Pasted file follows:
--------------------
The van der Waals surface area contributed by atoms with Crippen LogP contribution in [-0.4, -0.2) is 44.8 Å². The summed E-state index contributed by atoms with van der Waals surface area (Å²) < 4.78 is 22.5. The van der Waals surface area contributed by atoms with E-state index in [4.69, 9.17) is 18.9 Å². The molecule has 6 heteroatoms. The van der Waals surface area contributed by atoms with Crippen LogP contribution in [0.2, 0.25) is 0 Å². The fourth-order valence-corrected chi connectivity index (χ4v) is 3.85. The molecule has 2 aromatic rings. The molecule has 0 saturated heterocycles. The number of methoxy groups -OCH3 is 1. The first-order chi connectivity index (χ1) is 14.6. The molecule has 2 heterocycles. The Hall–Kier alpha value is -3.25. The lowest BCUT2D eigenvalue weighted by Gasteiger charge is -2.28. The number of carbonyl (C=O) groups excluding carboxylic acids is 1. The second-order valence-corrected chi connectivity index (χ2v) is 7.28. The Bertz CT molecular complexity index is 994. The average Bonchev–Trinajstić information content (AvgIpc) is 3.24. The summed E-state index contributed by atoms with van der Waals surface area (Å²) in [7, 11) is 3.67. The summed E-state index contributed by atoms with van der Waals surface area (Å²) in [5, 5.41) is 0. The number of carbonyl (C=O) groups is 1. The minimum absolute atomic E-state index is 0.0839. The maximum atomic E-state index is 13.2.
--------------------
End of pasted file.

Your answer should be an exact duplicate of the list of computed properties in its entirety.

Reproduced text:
The van der Waals surface area contributed by atoms with Crippen LogP contribution in [-0.4, -0.2) is 44.8 Å². The summed E-state index contributed by atoms with van der Waals surface area (Å²) < 4.78 is 22.5. The van der Waals surface area contributed by atoms with E-state index in [4.69, 9.17) is 18.9 Å². The molecule has 6 heteroatoms. The van der Waals surface area contributed by atoms with Crippen LogP contribution in [0.2, 0.25) is 0 Å². The fourth-order valence-corrected chi connectivity index (χ4v) is 3.85. The molecule has 2 aromatic rings. The molecule has 0 saturated heterocycles. The number of methoxy groups -OCH3 is 1. The first-order chi connectivity index (χ1) is 14.6. The molecule has 2 heterocycles. The Hall–Kier alpha value is -3.25. The lowest BCUT2D eigenvalue weighted by Gasteiger charge is -2.28. The number of carbonyl (C=O) groups excluding carboxylic acids is 1. The second-order valence-corrected chi connectivity index (χ2v) is 7.28. The Bertz CT molecular complexity index is 994. The average Bonchev–Trinajstić information content (AvgIpc) is 3.24. The summed E-state index contributed by atoms with van der Waals surface area (Å²) in [7, 11) is 3.67. The summed E-state index contributed by atoms with van der Waals surface area (Å²) in [5, 5.41) is 0. The number of carbonyl (C=O) groups is 1. The minimum absolute atomic E-state index is 0.0839. The maximum atomic E-state index is 13.2.